Post-Bankruptcy Life is Good
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Consumer bankruptcy filings, both nationally and in New Jersey, have been on the decline since 2010, but experts predict an uptick in the number of individuals who declare bankruptcy, particularly under Chapter 13, in the coming years. The reason for this predicted increase: consumers with jobs will have more to protect, spurring a desire for some to file for bankruptcy. When people are struggling to pull in an income and make payments, and perhaps relying on unemployment benefits or Social Security, they often have little reason to file for bankruptcy. They are essentially judgment proof; meaning, unsecured creditors will not be able to collect from any court judgments they obtain. However, once these consumers gain steady employment, they risk potential wage garnishment, leading many to consider bankruptcy.
For this reason, bankruptcy experts predict that as more and more individuals become employed, the bankruptcy filing rate will rise. Though filings are expected to rise for all types of bankruptcy, Chapter 13 may see the most activity. Chapter 13 bankruptcy has the benefit of allowing debtors to retain their wages and property, while entering into a payment arrangement to reimburse their debts within three to five years. Unlike Chapter 7 bankruptcy, Chapter 13 will not require individuals meet a stringent means test.
In 2010, the number of consumer bankruptcy filings hit a momentous high, exceeding 1.53 million. This colossal figure was up from just 617,000 in 2006. The rush to bankruptcy court has been attributed to the economic downturn, reaching its worst during this period, which caused millions of Americans to lose their jobs and the worth of their homes. Since this time, however, the number of bankruptcy filings has steadily decreased. In 2013, 988,215 Americans filed for bankruptcy across the nation, dropping 12% from 2012.
Other theories abound for the decrease in the number of filings since the early 2000’s. Some attribute the decline to the rising cost of the bankruptcy process. In 2005, Congress passed the Bankruptcy Abuse Prevention and Consumer Protection Act. This Act called for higher filings fees, a means eligibility test, required counseling, and an eight year moratorium between filings. Bankruptcy became more complex as a result of the Act, necessitating attorneys charge more to complete the service. With the Act on the horizon, many rushed to file before it became effective, creating over 2 million bankruptcy cases in 2005. This filing boom, combined with the time it took for attorney’s to adjust to the new laws, propelled filings down to 617,000 in 2006. In 2007, however, filings again picked up.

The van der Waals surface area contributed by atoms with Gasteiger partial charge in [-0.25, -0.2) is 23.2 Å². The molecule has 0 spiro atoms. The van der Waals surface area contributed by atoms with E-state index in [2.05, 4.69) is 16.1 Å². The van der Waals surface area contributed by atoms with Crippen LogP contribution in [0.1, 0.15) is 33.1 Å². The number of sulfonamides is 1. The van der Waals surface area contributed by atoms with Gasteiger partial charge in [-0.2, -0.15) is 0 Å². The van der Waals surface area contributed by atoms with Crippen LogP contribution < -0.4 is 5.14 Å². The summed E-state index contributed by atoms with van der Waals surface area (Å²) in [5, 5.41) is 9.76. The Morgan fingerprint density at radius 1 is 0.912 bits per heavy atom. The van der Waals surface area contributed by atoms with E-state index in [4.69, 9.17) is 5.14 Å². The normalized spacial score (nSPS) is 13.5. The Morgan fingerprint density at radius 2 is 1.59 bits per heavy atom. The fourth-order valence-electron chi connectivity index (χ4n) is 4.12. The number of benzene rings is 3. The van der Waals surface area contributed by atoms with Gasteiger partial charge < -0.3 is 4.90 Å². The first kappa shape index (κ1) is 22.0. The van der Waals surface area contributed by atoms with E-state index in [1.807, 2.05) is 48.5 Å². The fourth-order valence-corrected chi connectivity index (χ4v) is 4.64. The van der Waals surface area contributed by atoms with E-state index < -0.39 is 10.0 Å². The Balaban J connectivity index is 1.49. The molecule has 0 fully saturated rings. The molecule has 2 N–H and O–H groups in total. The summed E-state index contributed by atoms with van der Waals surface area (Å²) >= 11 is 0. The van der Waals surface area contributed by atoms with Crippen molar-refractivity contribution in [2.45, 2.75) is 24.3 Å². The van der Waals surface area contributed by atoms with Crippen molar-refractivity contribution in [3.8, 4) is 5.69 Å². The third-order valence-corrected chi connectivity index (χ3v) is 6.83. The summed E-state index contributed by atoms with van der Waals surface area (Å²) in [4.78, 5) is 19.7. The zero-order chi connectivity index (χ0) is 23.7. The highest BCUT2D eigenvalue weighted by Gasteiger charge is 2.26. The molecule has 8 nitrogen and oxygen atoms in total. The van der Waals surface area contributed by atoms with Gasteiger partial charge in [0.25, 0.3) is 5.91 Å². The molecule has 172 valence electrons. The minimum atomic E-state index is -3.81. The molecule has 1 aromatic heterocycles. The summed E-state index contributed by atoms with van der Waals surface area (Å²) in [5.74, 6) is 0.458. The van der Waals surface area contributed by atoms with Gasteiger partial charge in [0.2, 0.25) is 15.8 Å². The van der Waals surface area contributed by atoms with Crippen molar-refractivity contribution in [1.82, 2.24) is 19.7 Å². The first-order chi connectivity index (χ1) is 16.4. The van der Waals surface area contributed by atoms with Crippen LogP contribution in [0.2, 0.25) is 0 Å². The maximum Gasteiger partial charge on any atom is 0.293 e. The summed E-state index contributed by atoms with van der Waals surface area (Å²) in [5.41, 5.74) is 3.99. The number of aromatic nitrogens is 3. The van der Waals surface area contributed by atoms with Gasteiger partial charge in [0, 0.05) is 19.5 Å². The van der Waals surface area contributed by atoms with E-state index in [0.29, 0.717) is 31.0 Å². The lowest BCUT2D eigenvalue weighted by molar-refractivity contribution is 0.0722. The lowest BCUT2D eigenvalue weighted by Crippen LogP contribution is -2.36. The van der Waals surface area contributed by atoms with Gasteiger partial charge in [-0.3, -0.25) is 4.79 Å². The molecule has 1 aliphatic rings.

Another factor in the post-2010 decline has been the overall tightening of the credit market. Pre-2008, banks approved mortgage loans with very few and often loose credit and wage requirements. Since the great housing crash, regulations over mortgages and other large loans has greatly increased, making it difficult for many to obtain a loan. If people cannot obtain a loan or mortgage, they cannot then get in trouble with the loan. Now, however, the credit market is again easing open and allowing more loaning. Analysts predict that these factors combined may lead to a sort of perfect storm in 2014 which will result in an extraordinary number of bankruptcy filings, particularly under Chapter 13.
At our New Jersey Chapter 13 Lawyer urges all individuals considering bankruptcy to schedule an appointment with our office to explore your options. Attorney Andrew M. Carroll is dedicated to helping each of his clients reach the best solution for their individual and financial means. Determining whether bankruptcy is right for you will require individual assessment by seasoned attorney Andrew M. Carroll. Call us today at (609) 400-1302 to schedule a free consultation.
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